As Geminis, assuming you don't mind my throwing some astrology into the country music mix, the girls stepped out in full character: expressive, lively, adaptable, humorous, clever, sociable, curious, whimsical, independent, brainy, and charming. But also scattered, moody, shallow, inquisitive, opportunistic, selfish, fragile, inconsistent, and changeable. Marley is my songwriter, and Andi, my singer: two girls who feel as Keith Richards put it, "Music is a language that doesn't speak in particular words. It speaks in emotions, and if it's in the bones, it's in the bones." 
 
And actually, there is some truth to that as it pertains to twins in the music industry. A quick search yields some fascinating examples: Lorretta Lynn's two youngest daughters, the twins Peggy and Patsy Lynn performing as The Lynn Sisters; the Hager Brothers, twins Jim and Jon of Hee Haw fame, Robin and Maurice Gibbs of the Bee Gees; and the Russian Eurovision stars Anastasiya and Maria Andreyevna, to name just a handful. Twins seem to gravitate into musical careers from early childhood over other arts like dance, acting, and writing, or pursuits like politics, modeling, or television. Family bands are not unusual, but is there something in the fluidity between songwriting and vocal and instrument performance that particularly allows twins to express their common gifts and yet create distinct identities within their shared art? I envisioned the Stone sisters' band, The Andi Stone Tour, as a vehicle for setting these characters loose in a setting that would expose talents as well as artistic conflicts.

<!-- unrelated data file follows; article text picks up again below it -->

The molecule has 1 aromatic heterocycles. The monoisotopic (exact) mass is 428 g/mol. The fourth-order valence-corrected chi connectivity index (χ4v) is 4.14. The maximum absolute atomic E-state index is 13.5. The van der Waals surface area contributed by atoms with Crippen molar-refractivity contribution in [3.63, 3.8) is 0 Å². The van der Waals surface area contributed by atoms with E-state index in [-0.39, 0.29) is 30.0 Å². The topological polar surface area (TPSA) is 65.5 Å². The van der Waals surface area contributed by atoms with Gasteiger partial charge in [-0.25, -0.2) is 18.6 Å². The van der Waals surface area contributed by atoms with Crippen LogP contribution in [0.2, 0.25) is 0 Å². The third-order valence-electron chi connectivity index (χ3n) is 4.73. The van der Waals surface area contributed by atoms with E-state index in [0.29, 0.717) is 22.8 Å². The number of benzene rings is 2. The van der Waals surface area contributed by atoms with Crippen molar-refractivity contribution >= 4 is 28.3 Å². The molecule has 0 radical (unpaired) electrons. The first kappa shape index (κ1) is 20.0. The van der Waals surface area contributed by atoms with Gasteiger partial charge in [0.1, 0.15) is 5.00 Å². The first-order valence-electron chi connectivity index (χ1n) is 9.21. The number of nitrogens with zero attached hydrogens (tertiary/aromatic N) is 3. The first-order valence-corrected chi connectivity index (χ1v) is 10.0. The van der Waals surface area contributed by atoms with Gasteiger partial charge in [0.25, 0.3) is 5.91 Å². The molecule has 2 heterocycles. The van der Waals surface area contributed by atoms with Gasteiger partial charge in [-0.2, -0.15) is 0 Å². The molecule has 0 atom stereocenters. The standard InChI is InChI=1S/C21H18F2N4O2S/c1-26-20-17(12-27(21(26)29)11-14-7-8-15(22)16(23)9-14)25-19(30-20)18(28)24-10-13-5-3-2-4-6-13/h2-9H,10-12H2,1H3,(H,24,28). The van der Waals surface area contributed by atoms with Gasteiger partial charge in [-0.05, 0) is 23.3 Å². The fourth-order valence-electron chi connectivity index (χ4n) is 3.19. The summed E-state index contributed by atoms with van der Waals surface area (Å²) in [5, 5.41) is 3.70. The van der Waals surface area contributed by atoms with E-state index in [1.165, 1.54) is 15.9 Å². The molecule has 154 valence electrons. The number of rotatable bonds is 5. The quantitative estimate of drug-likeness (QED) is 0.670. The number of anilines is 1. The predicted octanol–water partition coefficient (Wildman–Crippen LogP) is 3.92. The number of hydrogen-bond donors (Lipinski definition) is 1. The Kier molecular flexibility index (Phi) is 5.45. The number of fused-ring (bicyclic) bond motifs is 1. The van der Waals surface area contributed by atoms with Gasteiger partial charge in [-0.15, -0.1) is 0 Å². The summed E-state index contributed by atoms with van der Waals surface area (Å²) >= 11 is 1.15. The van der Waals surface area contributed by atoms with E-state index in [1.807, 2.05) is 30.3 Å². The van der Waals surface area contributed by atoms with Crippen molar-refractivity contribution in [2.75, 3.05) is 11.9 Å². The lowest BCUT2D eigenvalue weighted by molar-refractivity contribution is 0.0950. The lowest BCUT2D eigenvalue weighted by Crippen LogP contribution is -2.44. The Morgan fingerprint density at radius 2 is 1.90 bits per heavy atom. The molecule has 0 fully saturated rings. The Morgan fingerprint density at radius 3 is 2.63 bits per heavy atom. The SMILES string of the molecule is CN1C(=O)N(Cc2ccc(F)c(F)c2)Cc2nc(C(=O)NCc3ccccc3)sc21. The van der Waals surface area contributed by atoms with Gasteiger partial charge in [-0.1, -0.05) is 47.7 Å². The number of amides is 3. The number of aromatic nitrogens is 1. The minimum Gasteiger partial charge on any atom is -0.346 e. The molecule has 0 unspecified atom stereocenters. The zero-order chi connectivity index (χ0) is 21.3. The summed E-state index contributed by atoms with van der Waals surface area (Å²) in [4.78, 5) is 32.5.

Oftentimes the myths and romance of twinning overshadow the realities. The allusion to "twin radar" for example—one sibling knowing without communicating what the other is thinking or needs; the "two halves make a whole" suggested codependence; even the belief that twin life is sprinkled with "extras" in whatever way one can think of—from the ability to pull pranks to an organ donor match. But what research and experiences with my twin friends taught me is that twins often struggle as they come-of-age—when they are less likely to be alike and more inclined to develop differences, naturally or deliberately. This natural need for self-assertion became the subtle narrative framework for my fictional singer-songwriter duo: Andi and Marley were growing up in the context of professional country music, bound by the constraints of continuously working together; and later as adults, by the complicating reality of one sister becoming more powerful, visible, and wealthy in their shared music life. How this imbalance affected Marley and Andi's personal lives would underscore how the sisters grapple with a sudden and devastating family tragedy.